113.    2016 - The City of West Palm Beach enacts a ban on conversion therapy on minors.

114.    2016 - The 15th Judicial Circuit updated its Civil Rights Complaint Procedure to specifically include complaints of discrimination based on "gender identity or expression".

115    2016 - The 15th Judicial Circuit updated its Code of Conduct for Non-Judicial Employees to prohibit discrimination based on "gender identity and expression”.

116.    2017 - The City of Lake Worth enacts a ban on conversion therapy on minors.

117.    2017 - The City of Boynton Beach enacts a ban on conversion therapy on minors.

Thursday, February 2, 2017

President's Message - February 2017

 
MESSAGE FROM PBCHRC'S PRESIDENT & FOUNDER
February 1, 2017

Now, more than ever, local LGBTQ advocacy will be the key to progress for our community.  It is clear that safeguarding the rights of LGBTQ Americans will not be a priority for the Trump Administration and the Republican-led Congress.

Fortunately, since 1988, the Palm Beach County Human Rights Council Voters Alliance (PBCHRCVA) has worked diligently to elect LGBTQ-supportive candidates for public office. For almost three decades, the Palm Beach County Human Rights Council (PBCHRC) has worked with these public officials to enact local ordinances and policies to provide equal treatment and equal benefits for the LGBTQ community.

As a result of our efforts, throughout Palm Beach County it is illegal to discriminate against LGBTQ people with regard to employment, housing and public accommodation. In addition, there are now 117 local ordinances, resolutions, collective bargaining agreements and policies that provide Palm Beach County's LGBTQ residents and visitors equal rights, protections and benefits. A complete list can be found by clicking here and selecting the "Laws & Policies" tab.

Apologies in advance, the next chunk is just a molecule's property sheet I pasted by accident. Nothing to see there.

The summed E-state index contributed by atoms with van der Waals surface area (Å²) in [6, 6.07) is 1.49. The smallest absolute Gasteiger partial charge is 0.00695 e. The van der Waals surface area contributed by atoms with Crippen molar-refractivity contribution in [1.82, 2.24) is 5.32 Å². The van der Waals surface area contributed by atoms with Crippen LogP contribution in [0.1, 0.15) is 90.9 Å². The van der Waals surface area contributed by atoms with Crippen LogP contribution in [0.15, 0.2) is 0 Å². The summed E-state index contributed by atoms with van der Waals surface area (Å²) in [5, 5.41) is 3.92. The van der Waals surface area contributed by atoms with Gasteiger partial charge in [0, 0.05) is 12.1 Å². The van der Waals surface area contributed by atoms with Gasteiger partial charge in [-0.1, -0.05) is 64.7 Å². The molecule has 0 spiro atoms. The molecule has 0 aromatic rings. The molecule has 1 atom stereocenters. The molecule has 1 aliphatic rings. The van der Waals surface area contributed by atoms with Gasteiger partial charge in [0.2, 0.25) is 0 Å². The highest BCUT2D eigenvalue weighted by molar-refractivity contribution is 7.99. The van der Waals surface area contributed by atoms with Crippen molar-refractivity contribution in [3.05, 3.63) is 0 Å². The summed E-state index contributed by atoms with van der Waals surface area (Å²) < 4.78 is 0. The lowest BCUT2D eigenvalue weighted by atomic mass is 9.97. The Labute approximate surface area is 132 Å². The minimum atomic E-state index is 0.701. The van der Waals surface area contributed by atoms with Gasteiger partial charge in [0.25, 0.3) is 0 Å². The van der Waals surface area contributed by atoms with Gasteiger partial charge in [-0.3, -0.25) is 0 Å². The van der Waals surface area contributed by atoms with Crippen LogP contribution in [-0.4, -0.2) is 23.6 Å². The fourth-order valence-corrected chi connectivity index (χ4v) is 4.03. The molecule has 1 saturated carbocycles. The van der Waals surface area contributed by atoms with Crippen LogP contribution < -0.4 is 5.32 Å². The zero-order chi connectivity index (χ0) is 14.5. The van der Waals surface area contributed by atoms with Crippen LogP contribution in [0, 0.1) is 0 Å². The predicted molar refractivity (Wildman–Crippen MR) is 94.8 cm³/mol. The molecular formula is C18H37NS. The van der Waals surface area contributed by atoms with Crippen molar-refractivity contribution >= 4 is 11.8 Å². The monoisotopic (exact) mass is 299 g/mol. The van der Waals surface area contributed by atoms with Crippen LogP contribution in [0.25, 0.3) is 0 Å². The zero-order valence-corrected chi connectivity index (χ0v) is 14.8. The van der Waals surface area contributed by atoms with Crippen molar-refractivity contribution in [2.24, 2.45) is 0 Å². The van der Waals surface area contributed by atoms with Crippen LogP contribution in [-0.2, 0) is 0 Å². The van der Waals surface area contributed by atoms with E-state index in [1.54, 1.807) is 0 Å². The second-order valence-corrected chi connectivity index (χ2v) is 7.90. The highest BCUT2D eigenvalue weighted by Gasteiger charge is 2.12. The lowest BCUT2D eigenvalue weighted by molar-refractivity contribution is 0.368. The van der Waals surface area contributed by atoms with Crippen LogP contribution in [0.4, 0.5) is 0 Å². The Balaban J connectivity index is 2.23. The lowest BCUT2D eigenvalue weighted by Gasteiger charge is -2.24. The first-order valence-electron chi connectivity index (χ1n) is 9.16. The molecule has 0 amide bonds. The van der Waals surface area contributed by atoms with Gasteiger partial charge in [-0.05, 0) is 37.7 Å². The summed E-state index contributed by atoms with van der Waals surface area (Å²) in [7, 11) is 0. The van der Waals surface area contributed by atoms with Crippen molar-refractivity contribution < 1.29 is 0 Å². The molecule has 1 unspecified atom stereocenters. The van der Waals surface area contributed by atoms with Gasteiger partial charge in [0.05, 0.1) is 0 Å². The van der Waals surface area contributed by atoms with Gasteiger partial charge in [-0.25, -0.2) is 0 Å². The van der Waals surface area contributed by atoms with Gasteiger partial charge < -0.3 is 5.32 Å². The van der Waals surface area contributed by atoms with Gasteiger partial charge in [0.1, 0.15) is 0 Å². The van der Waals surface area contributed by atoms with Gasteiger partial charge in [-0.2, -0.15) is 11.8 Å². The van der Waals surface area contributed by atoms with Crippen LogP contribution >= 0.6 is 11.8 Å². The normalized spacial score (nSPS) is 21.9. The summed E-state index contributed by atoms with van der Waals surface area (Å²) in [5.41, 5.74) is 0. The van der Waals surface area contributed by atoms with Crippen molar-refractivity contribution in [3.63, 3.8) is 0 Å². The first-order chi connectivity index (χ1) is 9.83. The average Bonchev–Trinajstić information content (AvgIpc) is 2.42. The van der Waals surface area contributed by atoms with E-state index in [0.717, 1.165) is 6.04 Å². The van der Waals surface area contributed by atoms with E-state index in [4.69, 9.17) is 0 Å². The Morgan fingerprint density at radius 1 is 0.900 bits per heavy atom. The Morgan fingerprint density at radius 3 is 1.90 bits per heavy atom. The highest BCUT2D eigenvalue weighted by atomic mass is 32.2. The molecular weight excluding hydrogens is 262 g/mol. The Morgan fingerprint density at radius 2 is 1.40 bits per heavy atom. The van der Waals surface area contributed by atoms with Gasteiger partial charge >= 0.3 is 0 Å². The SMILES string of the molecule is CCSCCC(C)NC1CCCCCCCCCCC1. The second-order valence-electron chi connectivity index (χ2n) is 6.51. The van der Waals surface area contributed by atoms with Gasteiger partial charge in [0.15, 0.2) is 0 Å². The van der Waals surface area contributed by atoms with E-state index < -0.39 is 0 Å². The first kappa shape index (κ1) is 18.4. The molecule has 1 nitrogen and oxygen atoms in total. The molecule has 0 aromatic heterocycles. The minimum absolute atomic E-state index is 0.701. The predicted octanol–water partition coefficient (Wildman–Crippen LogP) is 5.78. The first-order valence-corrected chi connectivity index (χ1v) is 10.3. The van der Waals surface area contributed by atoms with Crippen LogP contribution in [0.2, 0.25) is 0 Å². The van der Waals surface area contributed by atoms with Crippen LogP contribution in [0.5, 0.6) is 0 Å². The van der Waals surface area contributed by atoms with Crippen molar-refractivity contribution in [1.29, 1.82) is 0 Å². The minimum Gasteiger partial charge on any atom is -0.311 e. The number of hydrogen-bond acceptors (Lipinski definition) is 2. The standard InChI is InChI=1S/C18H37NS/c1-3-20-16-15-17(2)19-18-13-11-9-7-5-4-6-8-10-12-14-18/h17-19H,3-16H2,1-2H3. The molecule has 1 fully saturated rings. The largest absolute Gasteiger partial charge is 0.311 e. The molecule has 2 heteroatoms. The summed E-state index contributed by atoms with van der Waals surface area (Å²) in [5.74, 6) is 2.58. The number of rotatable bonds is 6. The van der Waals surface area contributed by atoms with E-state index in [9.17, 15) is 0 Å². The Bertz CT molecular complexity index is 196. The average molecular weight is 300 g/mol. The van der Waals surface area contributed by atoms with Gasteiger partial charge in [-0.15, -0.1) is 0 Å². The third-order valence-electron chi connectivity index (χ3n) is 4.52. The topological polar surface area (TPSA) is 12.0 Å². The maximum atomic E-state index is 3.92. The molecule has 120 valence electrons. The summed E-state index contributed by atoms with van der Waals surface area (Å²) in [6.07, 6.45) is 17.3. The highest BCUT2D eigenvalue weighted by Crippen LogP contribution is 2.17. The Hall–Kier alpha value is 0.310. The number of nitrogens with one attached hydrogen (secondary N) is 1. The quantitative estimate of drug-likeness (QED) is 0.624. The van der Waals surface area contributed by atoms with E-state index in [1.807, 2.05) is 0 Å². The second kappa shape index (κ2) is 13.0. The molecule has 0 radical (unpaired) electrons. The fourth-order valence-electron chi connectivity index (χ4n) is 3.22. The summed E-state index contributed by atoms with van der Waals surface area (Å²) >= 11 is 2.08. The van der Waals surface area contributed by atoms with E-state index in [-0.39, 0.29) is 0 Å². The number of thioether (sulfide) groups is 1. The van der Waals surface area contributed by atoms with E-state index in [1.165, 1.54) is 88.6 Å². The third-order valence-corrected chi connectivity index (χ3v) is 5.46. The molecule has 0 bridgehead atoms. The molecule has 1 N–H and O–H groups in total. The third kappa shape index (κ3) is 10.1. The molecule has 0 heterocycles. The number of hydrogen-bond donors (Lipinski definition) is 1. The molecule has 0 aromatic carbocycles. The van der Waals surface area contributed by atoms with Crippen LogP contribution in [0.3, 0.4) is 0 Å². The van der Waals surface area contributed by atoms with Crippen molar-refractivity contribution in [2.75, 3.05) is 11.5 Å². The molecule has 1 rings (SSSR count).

MUNICIPAL ELECTIONS
In a few weeks, municipal elections will be held throughout Palm Beach County.  While the Town of Palm Beach will hold its election on February 7, other communities (including, but not limited to Boca Raton, Boynton Beach, Derlay Beach, Greenacres, Lake Worth, Palm Beach Gardens and West Palm Beach) will hold their elections on March 14.

PBCHRCVA endorses candidates who support LGBTQ initiatives and privacy rights.  Endorsements of candidates are made upon consideration of:

●    How a candidate has voted on LGBTQ issues 
●    How a candidate has supported the Palm Beach County LGBTQ community
 
Over the past several weeks, PBCHRCVA representatives have reviewed the records of incumbent office holders throughout the county. We have interviewed numerous candidates running in the March municipal elections and we will conduct additional interviews throughout February.

To date, the following candidates have been endorsed by The Palm Beach County Human Rights Council Voters Alliance in their campaigns for election (or re-election) in 2017: